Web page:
The CCCS have a press statement here

The SI is here

The average rate can be found in the first tab of Table G.1.4 under the heading “CFM”, column “HSDE” on the Bank of England website (thanks Disability Alliance)

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Legal type question!


Please forgive House for being daft but House has a question.

Let’s say a periodic assured shorthold tenant is served with a section 21 notice which is all fine and dandy. Let’s say the last day of the monthly period is the third of each month and the notice say expires on 3rd November and requires possession after that date. Rent is payable on 4th of each month for that month.

Now let’s say that the tenant doesn’t pay their rent on 4th november for november. The tenant moves out on 18th November without telling the Landlord. How much rent is the Landlord entitled to?

1. Are they entitled to rent up until the 18th

2. If the LL tries to recover the whole months rent can the Tenant say well the LL wanted possession after the 4th so that’s what I gave? Would the Tenant have to get the LL to agree to a surrender even though the LL have already indicated they required possession?

Apologies if a silly question!

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Stupid question probably


Being not overly clever House was wondering whether if Richardson v Midland Heart Limited High Court (Chancery) 12/11/2007 was rightly decided (I know it’s just a County Court decision) then if someone has purchased their 50 pct share outright with no mortgage can a Court make a charging order against the property following an application by a creditor of the ‘tenant’?

Actually does the fact they paid outright with a mortgage make a difference?

House apologises for even thinking about this but it popped up today and if the creditor applies for an order for sale then there might be a defence, but then again if they get the Order for Sale they wouldn’t get anything back would they, possibly, as there isn’t any ‘equity’ in the property. Hrm could you even apply for an Order for Sale? Oh dear.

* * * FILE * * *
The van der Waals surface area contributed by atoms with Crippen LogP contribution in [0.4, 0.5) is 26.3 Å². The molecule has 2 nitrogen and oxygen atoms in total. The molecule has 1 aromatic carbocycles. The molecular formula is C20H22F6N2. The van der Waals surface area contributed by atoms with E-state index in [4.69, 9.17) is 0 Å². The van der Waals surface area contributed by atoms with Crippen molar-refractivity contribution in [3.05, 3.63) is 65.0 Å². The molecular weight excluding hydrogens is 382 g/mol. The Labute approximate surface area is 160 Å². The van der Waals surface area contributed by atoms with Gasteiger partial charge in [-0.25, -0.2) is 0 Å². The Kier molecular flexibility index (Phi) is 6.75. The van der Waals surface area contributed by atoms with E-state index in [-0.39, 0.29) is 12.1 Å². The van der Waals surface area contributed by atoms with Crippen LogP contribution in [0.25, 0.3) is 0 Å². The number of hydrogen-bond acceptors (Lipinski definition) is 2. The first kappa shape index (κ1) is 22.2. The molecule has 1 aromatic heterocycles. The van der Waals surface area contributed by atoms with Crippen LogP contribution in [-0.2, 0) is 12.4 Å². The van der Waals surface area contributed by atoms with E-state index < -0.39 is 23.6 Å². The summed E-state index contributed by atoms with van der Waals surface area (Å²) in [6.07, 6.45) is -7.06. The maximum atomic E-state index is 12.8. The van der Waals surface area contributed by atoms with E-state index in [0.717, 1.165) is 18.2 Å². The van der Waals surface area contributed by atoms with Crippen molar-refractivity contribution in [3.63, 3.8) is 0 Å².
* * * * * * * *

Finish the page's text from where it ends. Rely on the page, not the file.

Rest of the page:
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Public Law refresher!

Salford City Council v Mullen [2010] EWCA Civ 336 is a rather handy review of many public law issues pending the outcome of Pinnock which is due to be heard by the Supreme Court in July.

Thanks to a colleague for this pointing this out to House which makes a change from House just looking at the feed on Nearly Legal :).  Nearly Legal will undoubtedly have a jolly good post about it after digesting its contents. If you haven’t read the Nearly Legal blog then do so NOW. If you want.

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A Handy Homeless Case

Fresh from the Court of Appeal is

Bury Metropolitan Council v Gibbons [2010] EWCA Civ 327

As Nearly Legal will cover it in their usual excellent fashion House won’t bother but suffice to say some it contains some useful information regarding review procedures and decisions of Intentionally Homeless.

Bury’s decision appears typically slapdash and as per many decisions that House sees these days doesn’t actually address the legal test laid out in section 191 but rather looks at what the person might have done differently.

Link added in the Case Links page at the top.

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And so it came to pass

From the Daily Mail


Tis a shame that it was all so predictable.

One thing to note, the case was not funded by Shelter, the case was funded by the Legal Services Commission.